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Ten Years Later…

…ALH84001 seems to have become the “cold fusion” of the life on Mars debate.

Ten years later, the results have not been verified. Skeptics have found non-biological explanations for every piece of evidence that was presented on Aug. 6, 1996. And though they still vigorously defend their claim, the NASA scientists who advanced it now stand alone in their belief.

“We certainly have not convinced the community, and that’s been a little bit disappointing,” said David McKay, a NASA biochemist and leader of the team that started the scientific episode.

On the other hand, the study of ALH84001 has by no means been a wasted effort — more like a false-alarm-as-fire-drill:

Debating the claim has helped researchers develop standards that will eventually prove useful for evaluating the presence of life in other Martian meteorites or a sample from the red planet. It has given the scientific community ideas about exactly where on the planet they would most like to scoop up a sample, should they ever get to retrieve one.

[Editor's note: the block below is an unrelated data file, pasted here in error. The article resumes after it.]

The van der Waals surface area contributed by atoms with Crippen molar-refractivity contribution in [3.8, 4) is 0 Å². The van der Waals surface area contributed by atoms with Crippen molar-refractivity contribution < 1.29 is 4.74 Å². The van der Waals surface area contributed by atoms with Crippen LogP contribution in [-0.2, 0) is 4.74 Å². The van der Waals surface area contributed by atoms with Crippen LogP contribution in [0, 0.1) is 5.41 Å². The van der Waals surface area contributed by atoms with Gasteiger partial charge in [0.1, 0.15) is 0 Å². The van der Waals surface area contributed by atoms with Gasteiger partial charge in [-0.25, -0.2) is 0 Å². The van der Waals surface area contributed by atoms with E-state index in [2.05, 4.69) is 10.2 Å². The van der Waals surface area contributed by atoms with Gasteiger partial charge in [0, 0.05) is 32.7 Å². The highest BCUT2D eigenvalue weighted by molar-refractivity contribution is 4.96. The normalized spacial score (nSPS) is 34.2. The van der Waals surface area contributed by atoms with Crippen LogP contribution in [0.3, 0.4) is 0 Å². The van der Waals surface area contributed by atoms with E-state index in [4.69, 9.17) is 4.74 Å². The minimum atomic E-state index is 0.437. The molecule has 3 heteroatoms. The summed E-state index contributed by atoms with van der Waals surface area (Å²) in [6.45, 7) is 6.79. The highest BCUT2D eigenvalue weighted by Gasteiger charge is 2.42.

In other words, the false alarm of the initial discovery and announcement generated interest in an area where scientific standards were lacking, these standards were subsequently developed in the process of testing the original claims, and as a result we now have a better handle on how to look for and identify extraterrestrial microbial life in the future.

Meanwhile, others are thinking about how to break the news to the public the next time there is a possible discovery of biological material on Mars.

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